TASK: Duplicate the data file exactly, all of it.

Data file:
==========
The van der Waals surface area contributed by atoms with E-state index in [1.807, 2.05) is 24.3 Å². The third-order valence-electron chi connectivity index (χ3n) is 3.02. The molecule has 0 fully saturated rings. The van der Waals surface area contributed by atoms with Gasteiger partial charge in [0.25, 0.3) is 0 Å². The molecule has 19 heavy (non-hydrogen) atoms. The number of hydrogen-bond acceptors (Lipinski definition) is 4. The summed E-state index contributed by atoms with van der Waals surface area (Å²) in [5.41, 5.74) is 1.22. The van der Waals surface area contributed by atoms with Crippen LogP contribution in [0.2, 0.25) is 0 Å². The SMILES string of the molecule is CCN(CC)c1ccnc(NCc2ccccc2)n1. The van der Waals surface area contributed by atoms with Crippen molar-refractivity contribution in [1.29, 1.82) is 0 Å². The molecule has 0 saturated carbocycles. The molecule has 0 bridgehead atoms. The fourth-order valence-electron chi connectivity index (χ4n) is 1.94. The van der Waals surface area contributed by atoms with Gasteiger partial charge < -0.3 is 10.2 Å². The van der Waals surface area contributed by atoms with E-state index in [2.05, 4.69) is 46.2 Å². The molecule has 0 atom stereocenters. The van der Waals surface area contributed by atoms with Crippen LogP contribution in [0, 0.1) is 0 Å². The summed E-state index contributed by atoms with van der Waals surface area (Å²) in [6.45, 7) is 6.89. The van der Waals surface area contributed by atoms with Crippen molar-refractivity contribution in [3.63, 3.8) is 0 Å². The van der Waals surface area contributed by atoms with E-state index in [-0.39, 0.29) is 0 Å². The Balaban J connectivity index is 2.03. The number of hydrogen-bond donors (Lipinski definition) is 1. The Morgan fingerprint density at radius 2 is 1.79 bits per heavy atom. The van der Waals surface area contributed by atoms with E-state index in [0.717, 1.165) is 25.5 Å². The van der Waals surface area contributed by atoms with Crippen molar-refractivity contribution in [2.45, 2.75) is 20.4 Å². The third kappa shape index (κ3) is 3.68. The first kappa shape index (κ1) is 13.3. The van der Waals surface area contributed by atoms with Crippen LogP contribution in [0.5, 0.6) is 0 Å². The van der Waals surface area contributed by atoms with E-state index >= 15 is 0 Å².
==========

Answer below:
The van der Waals surface area contributed by atoms with E-state index in [1.807, 2.05) is 24.3 Å². The third-order valence-electron chi connectivity index (χ3n) is 3.02. The molecule has 0 fully saturated rings. The van der Waals surface area contributed by atoms with Gasteiger partial charge in [0.25, 0.3) is 0 Å². The molecule has 19 heavy (non-hydrogen) atoms. The number of hydrogen-bond acceptors (Lipinski definition) is 4. The summed E-state index contributed by atoms with van der Waals surface area (Å²) in [5.41, 5.74) is 1.22. The van der Waals surface area contributed by atoms with Crippen LogP contribution in [0.2, 0.25) is 0 Å². The SMILES string of the molecule is CCN(CC)c1ccnc(NCc2ccccc2)n1. The van der Waals surface area contributed by atoms with Crippen molar-refractivity contribution in [1.29, 1.82) is 0 Å². The molecule has 0 saturated carbocycles. The molecule has 0 bridgehead atoms. The fourth-order valence-electron chi connectivity index (χ4n) is 1.94. The van der Waals surface area contributed by atoms with Gasteiger partial charge < -0.3 is 10.2 Å². The van der Waals surface area contributed by atoms with E-state index in [2.05, 4.69) is 46.2 Å². The molecule has 0 atom stereocenters. The van der Waals surface area contributed by atoms with Crippen LogP contribution in [0, 0.1) is 0 Å². The summed E-state index contributed by atoms with van der Waals surface area (Å²) in [6.45, 7) is 6.89. The van der Waals surface area contributed by atoms with Crippen molar-refractivity contribution in [3.63, 3.8) is 0 Å². The van der Waals surface area contributed by atoms with E-state index in [-0.39, 0.29) is 0 Å². The Balaban J connectivity index is 2.03. The number of hydrogen-bond donors (Lipinski definition) is 1. The Morgan fingerprint density at radius 2 is 1.79 bits per heavy atom. The van der Waals surface area contributed by atoms with E-state index in [0.717, 1.165) is 25.5 Å². The van der Waals surface area contributed by atoms with Crippen molar-refractivity contribution in [2.45, 2.75) is 20.4 Å². The third kappa shape index (κ3) is 3.68. The first kappa shape index (κ1) is 13.3. The van der Waals surface area contributed by atoms with Crippen LogP contribution in [0.5, 0.6) is 0 Å². The van der Waals surface area contributed by atoms with E-state index >= 15 is 0 Å².